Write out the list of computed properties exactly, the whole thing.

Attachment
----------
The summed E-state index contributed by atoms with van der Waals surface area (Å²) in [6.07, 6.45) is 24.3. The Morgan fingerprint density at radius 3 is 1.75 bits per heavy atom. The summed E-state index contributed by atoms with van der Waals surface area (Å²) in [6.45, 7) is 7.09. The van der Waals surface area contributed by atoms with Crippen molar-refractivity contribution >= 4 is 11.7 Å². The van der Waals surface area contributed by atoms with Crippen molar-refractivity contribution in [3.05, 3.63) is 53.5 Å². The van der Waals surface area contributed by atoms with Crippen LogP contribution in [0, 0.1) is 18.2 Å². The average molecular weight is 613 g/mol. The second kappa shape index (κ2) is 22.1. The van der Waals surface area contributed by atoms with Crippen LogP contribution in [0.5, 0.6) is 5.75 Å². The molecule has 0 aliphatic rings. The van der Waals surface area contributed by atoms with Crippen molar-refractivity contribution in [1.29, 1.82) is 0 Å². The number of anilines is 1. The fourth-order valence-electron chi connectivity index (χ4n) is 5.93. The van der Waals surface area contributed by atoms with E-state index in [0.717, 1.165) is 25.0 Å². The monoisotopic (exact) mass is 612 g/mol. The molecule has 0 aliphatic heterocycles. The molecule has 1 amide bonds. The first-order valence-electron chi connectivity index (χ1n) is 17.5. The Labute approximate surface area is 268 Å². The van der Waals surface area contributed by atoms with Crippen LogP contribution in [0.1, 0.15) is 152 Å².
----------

The summed E-state index contributed by atoms with van der Waals surface area (Å²) in [6.07, 6.45) is 24.3. The Morgan fingerprint density at radius 3 is 1.75 bits per heavy atom. The summed E-state index contributed by atoms with van der Waals surface area (Å²) in [6.45, 7) is 7.09. The van der Waals surface area contributed by atoms with Crippen molar-refractivity contribution >= 4 is 11.7 Å². The van der Waals surface area contributed by atoms with Crippen molar-refractivity contribution in [3.05, 3.63) is 53.5 Å². The van der Waals surface area contributed by atoms with Crippen LogP contribution in [0, 0.1) is 18.2 Å². The average molecular weight is 613 g/mol. The second kappa shape index (κ2) is 22.1. The van der Waals surface area contributed by atoms with Crippen LogP contribution in [0.5, 0.6) is 5.75 Å². The molecule has 0 aliphatic rings. The van der Waals surface area contributed by atoms with Crippen molar-refractivity contribution in [1.29, 1.82) is 0 Å². The number of anilines is 1. The fourth-order valence-electron chi connectivity index (χ4n) is 5.93. The van der Waals surface area contributed by atoms with E-state index in [0.717, 1.165) is 25.0 Å². The monoisotopic (exact) mass is 612 g/mol. The molecule has 0 aliphatic heterocycles. The molecule has 1 amide bonds. The first-order valence-electron chi connectivity index (χ1n) is 17.5. The Labute approximate surface area is 268 Å². The van der Waals surface area contributed by atoms with Crippen LogP contribution in [0.1, 0.15) is 152 Å².